The Fed Raised Rates. Should You Buy a Car Now?

Real talk from our chief auto critic.

David Paul Morris/Bloomberg via Getty Images

Prospective homebuyers know the feeling acutely: You’re so antsy over the prospect of rising interest rates that you’re dying to pull the trigger and lock in a deal. The Fed’s decision to raise short-term interest rates has surely made the fence-sitters of suburbia uneasy. But cars are different. There’s no reason for car buyers to get nervous or impulsive when the Federal Reserve makes such a move. Here’s why.

When the Great Recession ravaged the economy, the Federal Reserve cut interest rates nearly to zero to revive it—or at least stave off further erosion. U.S. car sales that had sailed over 16 million units in 2006 had tumbled to a depressing 10.4 million by 2009’s close. Now that the economy is on a more robust track, the Fed wants to goose interest rates to keep a lid on inflation.

But many economists are already assuring consumers that they should see little short-term impact. Variable rates on credit cards should rise within just a few months. But car companies are widely expected to hold the line for now on interest rates, especially for buyers with good credit.

Looking to 2017 and beyond, buying a car may indeed become more expensive as the cost of borrowing rises. But it’s no reason for insomnia. Car loans are dirt-cheap right now, ranging from zero percent to a typical 3.1-percent on a five-year loan. And neither lenders, automakers nor dealers have any inclination to dramatically boost interest rates, not with sales sizzling toward an industry-record 17.4 million units this year. Edmunds.com has noted that 1 in 10 car loans is now of the zero-interest variety, and that easy money has been a key driver of new-car sales.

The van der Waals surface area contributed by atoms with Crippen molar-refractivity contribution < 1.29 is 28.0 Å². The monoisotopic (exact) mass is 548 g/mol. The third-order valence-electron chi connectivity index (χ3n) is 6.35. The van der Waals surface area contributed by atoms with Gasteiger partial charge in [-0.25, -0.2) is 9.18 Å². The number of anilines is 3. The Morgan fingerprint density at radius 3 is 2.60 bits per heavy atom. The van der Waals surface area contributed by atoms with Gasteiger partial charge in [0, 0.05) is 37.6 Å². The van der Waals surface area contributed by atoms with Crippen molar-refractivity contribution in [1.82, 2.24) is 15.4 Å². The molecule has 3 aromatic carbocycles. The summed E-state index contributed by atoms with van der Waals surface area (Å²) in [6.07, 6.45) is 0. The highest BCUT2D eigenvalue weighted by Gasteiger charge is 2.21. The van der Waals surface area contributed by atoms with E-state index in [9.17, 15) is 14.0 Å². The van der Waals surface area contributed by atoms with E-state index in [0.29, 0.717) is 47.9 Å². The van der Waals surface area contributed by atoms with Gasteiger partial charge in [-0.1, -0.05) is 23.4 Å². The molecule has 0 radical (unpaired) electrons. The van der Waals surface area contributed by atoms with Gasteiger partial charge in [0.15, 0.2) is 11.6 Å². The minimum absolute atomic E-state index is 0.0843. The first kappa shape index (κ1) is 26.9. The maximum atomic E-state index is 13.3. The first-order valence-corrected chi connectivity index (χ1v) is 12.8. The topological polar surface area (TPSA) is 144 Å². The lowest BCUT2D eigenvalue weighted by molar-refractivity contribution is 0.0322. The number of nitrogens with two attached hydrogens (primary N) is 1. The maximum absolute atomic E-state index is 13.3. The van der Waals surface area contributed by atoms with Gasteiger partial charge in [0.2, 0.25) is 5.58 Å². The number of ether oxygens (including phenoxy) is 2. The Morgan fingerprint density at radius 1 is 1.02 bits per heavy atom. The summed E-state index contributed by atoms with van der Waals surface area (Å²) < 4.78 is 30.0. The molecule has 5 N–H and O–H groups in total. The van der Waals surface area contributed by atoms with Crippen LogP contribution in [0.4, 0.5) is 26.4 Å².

What you don’t want to do is to get hung up on the costs of borrowing, to the point you forget what’s really important: choosing the best car.

At that aforementioned 3.1-percent rate, borrowing $25,000 for five years will cost you $450 a month in payments. Over those 60 payments, you’ll kick in just over $2,000 in interest. If auto loan rates should rise by a full point over the next few years—in line with some lenders’ predictions—that 4.1-percent loan will cost you $462 a month, and $2,700 in interest over the life of the loan. For most people, that extra $12 a month is hardly a deal breaker. If interest rates shoot even higher, some shoppers may simply opt for a less expensive car; with the average car on the road now a record 11 years old, millions of people will need to replace theirs regardless.

What you don’t want to do is to get hung up on the costs of borrowing, to the point that you forget what’s really important: choosing the best car. Only then should you turn your focus to getting the best possible deal.